The ventrolateral caudoputamen (VLCP) is well known to participate in the control of orofacial movements and forepaw usage accompanying feeding behavior. Previous studies from our laboratory have shown that insect hunting is associated with a distinct Fos up-regulation in the VLCP at intermediate rostro-caudal levels. Moreover, using the reversible blockade with lidocaine, we have previously suggested that the VLCP implements the stereotyped actions seen during prey capture and handling, and may influence the motivational drive to start attacking the roaches, as well. However, considering that (1) lidocaine suppresses action potentials not only in neurons, but also in fibers-of-passage, rendering the observed behavioral effect not specific to the ventrolateral caudoputamen; (2) the short lidocaine-induced inactivation period had left a relatively narrow window to observe the behavioral changes; and (3) that the restriction stress to inject the drug could have also disturbed hunting behavior, in the present study, we have examined the role of the VLCP in predatory hunting by placing bilateral NMDA lesions three weeks previous to the behavior testing. We were able to confirm that the VLCP serves to implement the stereotyped sequence of actions seen during prey capture and handling, but the study did not confirm its role in influencing the motivational drive to hunt. Together with other studies from our group, the present work serves as an important piece of information that helps to reveal the neural systems underlying predatory hunting.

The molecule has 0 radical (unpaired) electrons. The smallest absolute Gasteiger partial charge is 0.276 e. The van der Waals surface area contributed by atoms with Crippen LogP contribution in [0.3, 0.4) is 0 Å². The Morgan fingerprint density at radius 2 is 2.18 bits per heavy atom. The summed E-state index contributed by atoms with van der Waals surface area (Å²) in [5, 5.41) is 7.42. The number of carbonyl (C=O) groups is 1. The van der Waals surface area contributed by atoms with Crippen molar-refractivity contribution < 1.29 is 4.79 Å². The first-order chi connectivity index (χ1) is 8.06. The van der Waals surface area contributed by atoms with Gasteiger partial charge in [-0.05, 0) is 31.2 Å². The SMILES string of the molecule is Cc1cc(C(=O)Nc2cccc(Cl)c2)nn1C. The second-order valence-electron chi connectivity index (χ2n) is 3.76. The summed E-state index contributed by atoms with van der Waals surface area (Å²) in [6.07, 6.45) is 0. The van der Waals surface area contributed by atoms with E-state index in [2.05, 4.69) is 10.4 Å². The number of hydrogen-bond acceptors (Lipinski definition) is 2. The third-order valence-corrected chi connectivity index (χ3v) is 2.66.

Bibliographical noteOpen access under the Elsevier OA license.
FunderFundação de Amparo à Pesquisa do Estado de São Paulo (FAPESP) (05/59286-4) to N.S.C, and from Conselho Nacional de Desenvolvimento Científico e Tecnológico (CNPq) to N.S.C. and C.C.; W.F.O. and I.C.F. were supported by FAPESP fellowship.
- Ventrolateral caudoputamen
- Sensorimotor striatum
- Hunting behavior
- Action selection
- Motivated behavior
- Basal ganglia